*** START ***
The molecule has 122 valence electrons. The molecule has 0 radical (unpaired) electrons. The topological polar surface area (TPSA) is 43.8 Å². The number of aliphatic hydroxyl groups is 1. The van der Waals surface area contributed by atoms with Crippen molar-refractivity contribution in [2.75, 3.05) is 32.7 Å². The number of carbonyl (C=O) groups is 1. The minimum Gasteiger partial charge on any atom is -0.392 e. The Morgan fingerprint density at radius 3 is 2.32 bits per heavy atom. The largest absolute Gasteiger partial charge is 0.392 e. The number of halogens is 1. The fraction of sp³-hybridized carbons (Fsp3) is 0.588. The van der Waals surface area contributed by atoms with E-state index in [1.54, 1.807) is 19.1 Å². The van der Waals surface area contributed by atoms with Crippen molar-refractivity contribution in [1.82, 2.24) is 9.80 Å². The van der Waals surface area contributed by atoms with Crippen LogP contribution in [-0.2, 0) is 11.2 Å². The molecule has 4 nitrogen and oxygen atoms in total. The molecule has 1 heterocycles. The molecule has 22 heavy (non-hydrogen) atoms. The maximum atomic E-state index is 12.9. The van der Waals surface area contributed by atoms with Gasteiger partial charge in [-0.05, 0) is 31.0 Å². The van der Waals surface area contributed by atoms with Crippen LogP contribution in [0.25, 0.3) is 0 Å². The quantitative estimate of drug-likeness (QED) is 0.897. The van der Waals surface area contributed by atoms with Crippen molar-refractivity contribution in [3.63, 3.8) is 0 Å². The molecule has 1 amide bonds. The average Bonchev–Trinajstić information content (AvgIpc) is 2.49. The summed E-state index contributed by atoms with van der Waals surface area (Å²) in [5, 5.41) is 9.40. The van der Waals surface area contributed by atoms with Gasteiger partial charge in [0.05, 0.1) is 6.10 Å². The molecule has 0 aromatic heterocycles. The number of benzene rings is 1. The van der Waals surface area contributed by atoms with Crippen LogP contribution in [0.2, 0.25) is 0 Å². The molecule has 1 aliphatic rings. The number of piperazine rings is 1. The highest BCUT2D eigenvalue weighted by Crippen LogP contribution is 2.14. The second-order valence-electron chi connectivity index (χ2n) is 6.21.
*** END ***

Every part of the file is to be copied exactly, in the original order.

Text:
The molecule has 122 valence electrons. The molecule has 0 radical (unpaired) electrons. The topological polar surface area (TPSA) is 43.8 Å². The number of aliphatic hydroxyl groups is 1. The van der Waals surface area contributed by atoms with Crippen molar-refractivity contribution in [2.75, 3.05) is 32.7 Å². The number of carbonyl (C=O) groups is 1. The minimum Gasteiger partial charge on any atom is -0.392 e. The Morgan fingerprint density at radius 3 is 2.32 bits per heavy atom. The largest absolute Gasteiger partial charge is 0.392 e. The number of halogens is 1. The fraction of sp³-hybridized carbons (Fsp3) is 0.588. The van der Waals surface area contributed by atoms with E-state index in [1.54, 1.807) is 19.1 Å². The van der Waals surface area contributed by atoms with Crippen molar-refractivity contribution in [1.82, 2.24) is 9.80 Å². The van der Waals surface area contributed by atoms with Crippen LogP contribution in [-0.2, 0) is 11.2 Å². The molecule has 4 nitrogen and oxygen atoms in total. The molecule has 1 heterocycles. The molecule has 22 heavy (non-hydrogen) atoms. The maximum atomic E-state index is 12.9. The van der Waals surface area contributed by atoms with Gasteiger partial charge in [-0.05, 0) is 31.0 Å². The van der Waals surface area contributed by atoms with Crippen LogP contribution in [0.25, 0.3) is 0 Å². The quantitative estimate of drug-likeness (QED) is 0.897. The van der Waals surface area contributed by atoms with Crippen molar-refractivity contribution in [3.63, 3.8) is 0 Å². The molecule has 1 amide bonds. The average Bonchev–Trinajstić information content (AvgIpc) is 2.49. The summed E-state index contributed by atoms with van der Waals surface area (Å²) in [5, 5.41) is 9.40. The van der Waals surface area contributed by atoms with Gasteiger partial charge in [0.05, 0.1) is 6.10 Å². The molecule has 0 aromatic heterocycles. The number of benzene rings is 1. The van der Waals surface area contributed by atoms with Crippen LogP contribution in [0.2, 0.25) is 0 Å². The molecule has 1 aliphatic rings. The number of piperazine rings is 1. The highest BCUT2D eigenvalue weighted by Crippen LogP contribution is 2.14. The second-order valence-electron chi connectivity index (χ2n) is 6.21.